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ViroPharma (VPHM) had a big week with its stock climbing 20% after the company announced better-than-anticipated guidance for 2008 sales of its bacterial infection drug Vancocin. The company expects that 2007 sales of Vancocin were in the guided range of $202-208 million and that 2008 sales will fall in the range of $210-235 million. This guidance greatly out-paces what analysts were projecting. Consensus 2008 estimates had ViroPharma with $182 million in sales.

Analysts, for a couple of years now, have feared generic competition to Vancocin, which could eliminate 50% of the product's sales in the first year of an available generic. However, a generic form of Vancocin is not available yet, and it appears from ViroPharma's guidance that it does not feel one will be available this year.

However, that does not mean the threat of generic competition is gone. A generic form of Vancocin will be available at some point, and investors need to look beyond Vancocin to see if ViroPharma is a viable investment choice.

VPHM is a small ($700 million market cap), but highly profitable biotech. The company has a clean balance sheet; approximately $6 per share in cash and short-term investments; and has strong operating cash flows ($121 million in the trailing twelve months). These traits could give ViroPharma some room to seek acquisitions or partnerships. Or could make VPHM a strong buyout candidate.

For VPHM to be a buyout candidate, or for it to be a viable investment choice, we must look further and into the pipeline. ViroPharma currently has four projects that it or its partners are working on. However, I'm only accounting for one of those projects becoming financially viable at this point.

ViroPharma and Wyeth (WYE) decided to discontinue Phase II dosing for HCV-796, a Hepatitis C drug because of safety concerns in August. The companies continue to pursue ways to use the drug, but I'm not counting on anything. VPHM also has a compound that could treat C. difficile-associated disease [CDAD], but it has not moved into human trials yet.

Last, I'm not accounting for pleconaril, a nasal spray to treat the common cold, which is being developed by Schering-Plough (SGP). Pleconaril has been a part of ViroPharma since the 1990s. The company filed an NDA for an oral form of the drug in 2001, but it was rejected by the FDA. SGP licensed the drug in 2003, and has been working on the nasal form since. ViroPharma is due to potentially receive another $65 million from SGP, as well as royalties if the drug makes it to market. However, the clinical trial process has been slow. The drug is currently in Phase II. And when I looked on Clinicaltrials.gov, it showed that a Phase II trial had been completed, but neither company has said anything about it. I would be willing to think that data from that trial should be expected sometime soon, but I have no definite timetable for that announcement. So, until we do hear something from that trial, I'm not going to account for pleconaril in ViroPharma's future earnings.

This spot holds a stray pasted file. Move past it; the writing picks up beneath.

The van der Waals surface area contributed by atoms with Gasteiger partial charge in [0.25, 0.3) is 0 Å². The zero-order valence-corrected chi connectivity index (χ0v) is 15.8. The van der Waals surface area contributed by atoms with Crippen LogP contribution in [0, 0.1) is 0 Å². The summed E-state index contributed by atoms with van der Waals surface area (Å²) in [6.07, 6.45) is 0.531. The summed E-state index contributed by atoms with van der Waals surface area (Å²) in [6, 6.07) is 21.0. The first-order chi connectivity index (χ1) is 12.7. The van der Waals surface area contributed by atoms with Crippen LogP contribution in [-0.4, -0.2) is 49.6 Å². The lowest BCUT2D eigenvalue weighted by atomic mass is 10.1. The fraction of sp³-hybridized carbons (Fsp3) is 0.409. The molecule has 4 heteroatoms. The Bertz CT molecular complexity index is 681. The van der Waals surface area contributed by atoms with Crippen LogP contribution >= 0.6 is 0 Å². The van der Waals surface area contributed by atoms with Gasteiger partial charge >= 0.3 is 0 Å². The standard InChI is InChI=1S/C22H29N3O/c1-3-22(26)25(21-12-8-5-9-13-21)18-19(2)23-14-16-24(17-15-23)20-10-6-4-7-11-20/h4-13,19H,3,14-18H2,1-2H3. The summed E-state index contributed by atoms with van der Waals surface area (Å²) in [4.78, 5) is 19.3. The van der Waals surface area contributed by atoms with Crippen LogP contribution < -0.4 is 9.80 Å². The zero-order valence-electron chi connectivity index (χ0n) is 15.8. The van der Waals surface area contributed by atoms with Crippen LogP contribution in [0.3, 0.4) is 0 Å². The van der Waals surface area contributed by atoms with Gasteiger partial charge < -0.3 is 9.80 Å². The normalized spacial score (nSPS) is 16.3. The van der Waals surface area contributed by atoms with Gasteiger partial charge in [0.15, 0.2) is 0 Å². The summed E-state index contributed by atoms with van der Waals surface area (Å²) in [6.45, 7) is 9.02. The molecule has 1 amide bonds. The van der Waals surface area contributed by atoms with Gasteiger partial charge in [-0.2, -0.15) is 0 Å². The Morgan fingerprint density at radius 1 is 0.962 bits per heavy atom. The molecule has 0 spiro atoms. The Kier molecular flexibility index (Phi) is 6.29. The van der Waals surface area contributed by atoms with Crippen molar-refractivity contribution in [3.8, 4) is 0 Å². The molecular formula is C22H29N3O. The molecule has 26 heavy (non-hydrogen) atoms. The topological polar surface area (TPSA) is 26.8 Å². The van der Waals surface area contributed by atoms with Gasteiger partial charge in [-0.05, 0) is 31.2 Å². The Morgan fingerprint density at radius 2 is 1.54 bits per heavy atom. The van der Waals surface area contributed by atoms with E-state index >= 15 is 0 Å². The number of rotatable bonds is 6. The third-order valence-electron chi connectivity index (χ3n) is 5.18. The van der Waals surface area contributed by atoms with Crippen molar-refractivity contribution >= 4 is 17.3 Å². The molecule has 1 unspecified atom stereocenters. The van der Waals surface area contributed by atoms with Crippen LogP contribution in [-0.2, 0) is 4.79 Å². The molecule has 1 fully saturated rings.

With all that said, ViroPharma does have one very promising drug, that could earn more in peak sales than Vancocin. Camvia (maribavir) is in Phase III trials for the treatment of cytomegalovirus [CMV]. The company projects that a market is available for peak sales of $500 million. That would provide significant growth for VPHM. The company says it is on track for a 2009 NDA. Using my rNPV template, I feel that Camvia is worth $4.37 currently to the company. It would be worth around $8 to the company if Phase III trials are successful.

As I see it, there are two wildcards that are holding me back from calling ViroPharma a strong buy. First, what will happen with generic Vancocin. If the company can continue to get the FDA to hold back allowing a generic Vancocin, the drug should continue to grow its sales and I feel is worth at least $10 per share, which is slightly above the current trading price alone. However, if generic competition gets in as early as next year, I feel that Vancocin is only worth $5 going forward and the stock is probably fairly valued, at best.

The second wildcard that I'm looking at is pleconaril. If Schering gets this drug moving, it has the potential to be a blockbuster, and ViroPharma would reap those benefits. However, there is currently no telling if that will happen, and we'll just have to keep our eye out for news.

To conclude, I like ViroPharma. It is a good company, with a couple of good products. However, there is a lot of uncertainty here in 2008 and its long-term picture is a little blurry. My opinion is that this is a buy for the long-term, but I think a lot is riding on the Phase III trials of Camvia. Camvia should be able to replace Vancocin and keep the company growing for its shareholders. Although, this stock could really go places if the two wildcards fall into place for VPHM.

Disclosure: I have no position in any of the stocks mentioned.

Source: Forecast for ViroPharma's Pipeline: Mostly Shiny